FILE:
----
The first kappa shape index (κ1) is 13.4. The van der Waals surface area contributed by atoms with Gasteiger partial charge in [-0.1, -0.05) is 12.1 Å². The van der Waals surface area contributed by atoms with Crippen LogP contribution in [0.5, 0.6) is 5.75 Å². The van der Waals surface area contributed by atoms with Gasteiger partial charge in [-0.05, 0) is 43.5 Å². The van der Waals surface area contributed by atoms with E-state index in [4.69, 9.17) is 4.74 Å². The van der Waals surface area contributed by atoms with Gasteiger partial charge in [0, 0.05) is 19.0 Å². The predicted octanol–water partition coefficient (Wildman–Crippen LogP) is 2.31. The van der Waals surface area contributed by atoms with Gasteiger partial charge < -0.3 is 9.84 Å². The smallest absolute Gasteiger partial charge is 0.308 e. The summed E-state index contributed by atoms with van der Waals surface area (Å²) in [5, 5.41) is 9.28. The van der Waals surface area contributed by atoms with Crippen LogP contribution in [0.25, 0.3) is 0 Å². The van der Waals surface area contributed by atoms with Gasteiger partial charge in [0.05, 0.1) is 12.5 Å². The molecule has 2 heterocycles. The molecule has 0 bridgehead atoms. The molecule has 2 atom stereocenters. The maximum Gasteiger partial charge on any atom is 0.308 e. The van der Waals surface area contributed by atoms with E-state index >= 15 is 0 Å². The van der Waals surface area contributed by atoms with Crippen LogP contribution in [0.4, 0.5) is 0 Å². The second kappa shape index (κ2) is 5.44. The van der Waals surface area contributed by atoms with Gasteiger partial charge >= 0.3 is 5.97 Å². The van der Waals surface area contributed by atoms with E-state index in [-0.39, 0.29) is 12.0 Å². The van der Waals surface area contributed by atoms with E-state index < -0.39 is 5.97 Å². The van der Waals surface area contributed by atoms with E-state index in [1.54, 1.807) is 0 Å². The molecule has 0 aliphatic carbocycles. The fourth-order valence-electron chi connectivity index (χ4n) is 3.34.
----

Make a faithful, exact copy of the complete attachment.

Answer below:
The first kappa shape index (κ1) is 13.4. The van der Waals surface area contributed by atoms with Gasteiger partial charge in [-0.1, -0.05) is 12.1 Å². The van der Waals surface area contributed by atoms with Crippen LogP contribution in [0.5, 0.6) is 5.75 Å². The van der Waals surface area contributed by atoms with Gasteiger partial charge in [-0.05, 0) is 43.5 Å². The van der Waals surface area contributed by atoms with E-state index in [4.69, 9.17) is 4.74 Å². The van der Waals surface area contributed by atoms with Gasteiger partial charge in [0, 0.05) is 19.0 Å². The predicted octanol–water partition coefficient (Wildman–Crippen LogP) is 2.31. The van der Waals surface area contributed by atoms with Gasteiger partial charge < -0.3 is 9.84 Å². The smallest absolute Gasteiger partial charge is 0.308 e. The summed E-state index contributed by atoms with van der Waals surface area (Å²) in [5, 5.41) is 9.28. The van der Waals surface area contributed by atoms with Crippen LogP contribution in [0.25, 0.3) is 0 Å². The van der Waals surface area contributed by atoms with Gasteiger partial charge in [0.05, 0.1) is 12.5 Å². The molecule has 2 heterocycles. The molecule has 0 bridgehead atoms. The molecule has 2 atom stereocenters. The maximum Gasteiger partial charge on any atom is 0.308 e. The van der Waals surface area contributed by atoms with E-state index >= 15 is 0 Å². The van der Waals surface area contributed by atoms with Crippen LogP contribution in [0.4, 0.5) is 0 Å². The second kappa shape index (κ2) is 5.44. The van der Waals surface area contributed by atoms with Gasteiger partial charge >= 0.3 is 5.97 Å². The van der Waals surface area contributed by atoms with E-state index in [-0.39, 0.29) is 12.0 Å². The van der Waals surface area contributed by atoms with E-state index < -0.39 is 5.97 Å². The van der Waals surface area contributed by atoms with E-state index in [1.54, 1.807) is 0 Å². The molecule has 0 aliphatic carbocycles. The fourth-order valence-electron chi connectivity index (χ4n) is 3.34.